Nature—whose methods are age-old, tested and proven effective—almost always gradually matures and dries seeds on the plant. Nature has learned that, as seeds undergo this drying and transition from active growth to full dormancy, important physiological changes occur as food reserves convert from vulnerable sugars to more stable (storable) fats and starches. In this more stable condition, a broad range of seed types can be stored for sometimes years. . .assuming optimum storage conditions are maintained. What are those ideal conditions?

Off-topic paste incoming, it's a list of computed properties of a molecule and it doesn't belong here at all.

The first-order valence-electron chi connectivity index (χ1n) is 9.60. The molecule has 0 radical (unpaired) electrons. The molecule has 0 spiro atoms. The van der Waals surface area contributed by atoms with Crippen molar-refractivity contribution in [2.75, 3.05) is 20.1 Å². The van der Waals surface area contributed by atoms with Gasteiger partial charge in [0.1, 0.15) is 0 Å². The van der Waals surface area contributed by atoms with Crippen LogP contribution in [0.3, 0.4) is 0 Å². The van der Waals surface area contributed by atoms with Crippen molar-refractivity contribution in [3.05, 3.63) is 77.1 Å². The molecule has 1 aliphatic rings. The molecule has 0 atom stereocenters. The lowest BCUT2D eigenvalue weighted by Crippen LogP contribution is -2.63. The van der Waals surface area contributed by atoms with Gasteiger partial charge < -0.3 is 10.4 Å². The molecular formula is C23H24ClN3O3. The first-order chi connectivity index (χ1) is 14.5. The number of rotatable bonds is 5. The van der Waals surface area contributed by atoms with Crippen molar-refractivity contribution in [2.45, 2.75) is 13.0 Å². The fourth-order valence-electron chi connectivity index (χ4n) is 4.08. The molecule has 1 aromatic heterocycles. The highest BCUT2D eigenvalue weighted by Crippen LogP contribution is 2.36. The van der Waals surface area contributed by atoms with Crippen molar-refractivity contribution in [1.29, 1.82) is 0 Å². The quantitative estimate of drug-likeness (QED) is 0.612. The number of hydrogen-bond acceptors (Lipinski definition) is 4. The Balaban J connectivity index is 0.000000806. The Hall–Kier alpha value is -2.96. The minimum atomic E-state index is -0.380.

As a general rule, humidity levels within the storage environment should be maintained in the range of 25-35%. The average home during northern-tier winters is exceptionally dry—often dipping into the low teens. Low humidity draws moisture from delicate seed structures and exerts a negative impact on vigor and germination rate. Drying seeds to zero moisture will, of course, destroy them. The rule: once seeds have dried (cured) to the correct moisture level (by weight), unless you have the kind of precisely-controlled storage conditions employed by seed companies like Johnny's Selected Seeds in Albion, Maine, store yours in sealed, air-tight containers like glass jars or doubled Ziploc bags. In the highly variable home or small farm environment, paper envelopes, cloth bags, or cardboard boxes allow for exchange of far too much (or too little) moisture for long-term storage.